Of course, this wasn’t the first case of Jay spinning Dickensian yarns about his hard-knock past, but there was something discernibly different this time around. For one, Jay was nearly on his own on the mic; the album’s lone prominently featured guest rapper was Eminem on “Renegade”, a classic back-and-forth rap duet that he should’ve just saved for the spottier double-disc sequel. More importantly, however, he sounded less like a dude adding touches of flash and color to his memoirs, and more like the narrator of a personal history that has come to feel like it occurred all of a lifetime ago. Or, to invoke Jay’s mentor, maybe it was just a dream, runnin‘ the streets “like drunks run street lights“ and tears he can‘t see coming down his eyes? It’s the closest thing in hip-hop to a grand Proustian statement, and its best line goes like this: “Police pursued me, chased, cuffed, and subdued me, talked to me rudely / ‘Cause I’m young, rich, and I’m black, live in a movie”.

Which brings us, full-circle, back to American Gangster and Jay’s twin affections for cinema (he’s also an avid Austin Powers and Deuce Bigalow fan, but we won’t go there…) and nostalgia. The commonly accepted mode of thought says that rap is “a young man’s game”, but as post-War musical forms go, it’s also pretty young itself. Jay’s decision to cancel those retirement plans paves the way for what should be a fascinating, possibly awkward preview of rap’s middle age. For many of us in our 20’s or 30’s, this is the music we grew up with, the music that matters most to us, along with, perhaps, aggressive hard rock, sexually suggestive teen-pop, and oddball strains of punk rock.

Sure, we can hope against hope to keep in step with the zeitgeist as our hair begins to grey, but chances are, Jay-Z and Nirvana and Green Day and Britney will persist in meaning more to us personally, the same way our parents’ radio presets are mostly occupied by oldies stations that spin Meat Loaf and the Eagles and the Stones in heavy rotation. Someday, probably sooner than we think, “I wanna fuck you like an animal” and “Eazy E can suck a big fat dick” will be blaring from retirement home stereos and grandpa’s tool shed. We’re the “parental advisory” generation — and, uh, proud of it.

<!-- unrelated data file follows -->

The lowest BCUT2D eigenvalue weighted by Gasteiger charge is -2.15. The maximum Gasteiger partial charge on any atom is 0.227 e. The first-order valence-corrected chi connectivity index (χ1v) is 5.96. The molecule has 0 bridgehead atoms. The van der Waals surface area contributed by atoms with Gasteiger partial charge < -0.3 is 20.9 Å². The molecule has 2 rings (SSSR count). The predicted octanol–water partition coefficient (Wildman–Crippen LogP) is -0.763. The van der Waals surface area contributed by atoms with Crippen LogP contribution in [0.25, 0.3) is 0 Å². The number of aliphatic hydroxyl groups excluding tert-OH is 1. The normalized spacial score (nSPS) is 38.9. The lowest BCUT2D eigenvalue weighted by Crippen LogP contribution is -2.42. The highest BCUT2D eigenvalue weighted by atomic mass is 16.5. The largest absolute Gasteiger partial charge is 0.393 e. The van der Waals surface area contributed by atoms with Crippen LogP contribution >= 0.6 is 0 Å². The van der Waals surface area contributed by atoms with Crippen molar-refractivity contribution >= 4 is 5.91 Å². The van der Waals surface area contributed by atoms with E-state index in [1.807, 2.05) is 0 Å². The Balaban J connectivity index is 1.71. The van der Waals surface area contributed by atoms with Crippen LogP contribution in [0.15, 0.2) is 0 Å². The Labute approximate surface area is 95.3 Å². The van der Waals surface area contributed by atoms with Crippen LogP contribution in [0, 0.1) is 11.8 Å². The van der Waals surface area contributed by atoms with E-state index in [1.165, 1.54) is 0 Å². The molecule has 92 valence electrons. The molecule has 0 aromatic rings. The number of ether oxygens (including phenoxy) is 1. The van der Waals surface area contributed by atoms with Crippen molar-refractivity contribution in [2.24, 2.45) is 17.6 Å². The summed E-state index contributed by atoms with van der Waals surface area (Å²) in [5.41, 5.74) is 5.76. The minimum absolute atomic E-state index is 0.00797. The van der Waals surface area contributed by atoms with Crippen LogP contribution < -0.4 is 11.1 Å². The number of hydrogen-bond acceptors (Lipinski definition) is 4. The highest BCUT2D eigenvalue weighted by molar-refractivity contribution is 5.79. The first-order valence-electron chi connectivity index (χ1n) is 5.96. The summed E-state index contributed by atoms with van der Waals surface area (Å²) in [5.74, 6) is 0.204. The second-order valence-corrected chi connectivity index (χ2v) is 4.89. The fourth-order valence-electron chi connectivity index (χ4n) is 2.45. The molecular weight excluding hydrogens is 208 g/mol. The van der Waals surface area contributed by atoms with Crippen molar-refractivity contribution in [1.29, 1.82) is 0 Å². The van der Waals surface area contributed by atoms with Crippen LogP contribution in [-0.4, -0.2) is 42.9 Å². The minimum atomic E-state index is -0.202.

Obviously, “explicit content” predates rap and recent sub-genres of rock and pop, but in the past, such subversive and potentially offensive subject matter was usually either slyly veiled or simply relegated to the margins. The Velvet Underground and New York Dolls may loom large in certain rock histories, but they never moved units the way DMX and Marilyn Manson have. To be sure, there are as many ways of tracing pop music’s elusive, allusive trajectory as there are figures who arguably deserve mention in any attempt at a definitive version. One approach is to focus on the integration of Outsider Music into the cultural mainstream, to try and spot the points at which previously radical words and sounds slipped their way into the status quo.

Grandmaster Flash and Johnny Rotten may have pioneered bold concepts rightly recognized by on-the-ball cultural critics as revolutionary. But it was our generation that invited them to come on in and join the big party, albeit a couple decades late and in the visages of Andre 3000 and Gerard Way. Naturally, we’ll look back at it all through some gloriously rose-colored lens, telling our grandkids about the first time we heard The Blueprint, or how we were cool enough to attend Woodstock — you know, the one where Red Hot Chili Peppers played and everything kind of went to shit.

As a self-styled master of mythologizing, Jay-Z seems best equipped to the lead the charge and bridge the gap. It’s ultimately the role he was born to play — not Frank Lucas or Tony Montana, or even J-Hova de Roc-a-Fella. On the new album’s “Blue Magic“, some 11 tracks after one called “American Dreamin‘”, he rhymes with audible conviction, “Blame Reagan for making me into a monster / blame Oliver North and Iran-Contra / I ran contraband that they sponsored / Before this rhyming stuff was in concert”.

Meanwhile, the song ends with a sound byte of Denzel Washington’s movie character name-checking Pepsi and General Mills in espousing the credibility of brand-name recognition. Perhaps it’s Jay’s way of conceding the final destination of so much generation-defining music: in the hands of huge corporations to be used as soundtrack ads for soda pop and frosted cereal. That’s the problem with nostalgia, and with the past in general — we don’t really own it, not exclusively anyway. Everything’s up for grabs, which is all the more reason to be glad that we still have Shawn Carter in our corner.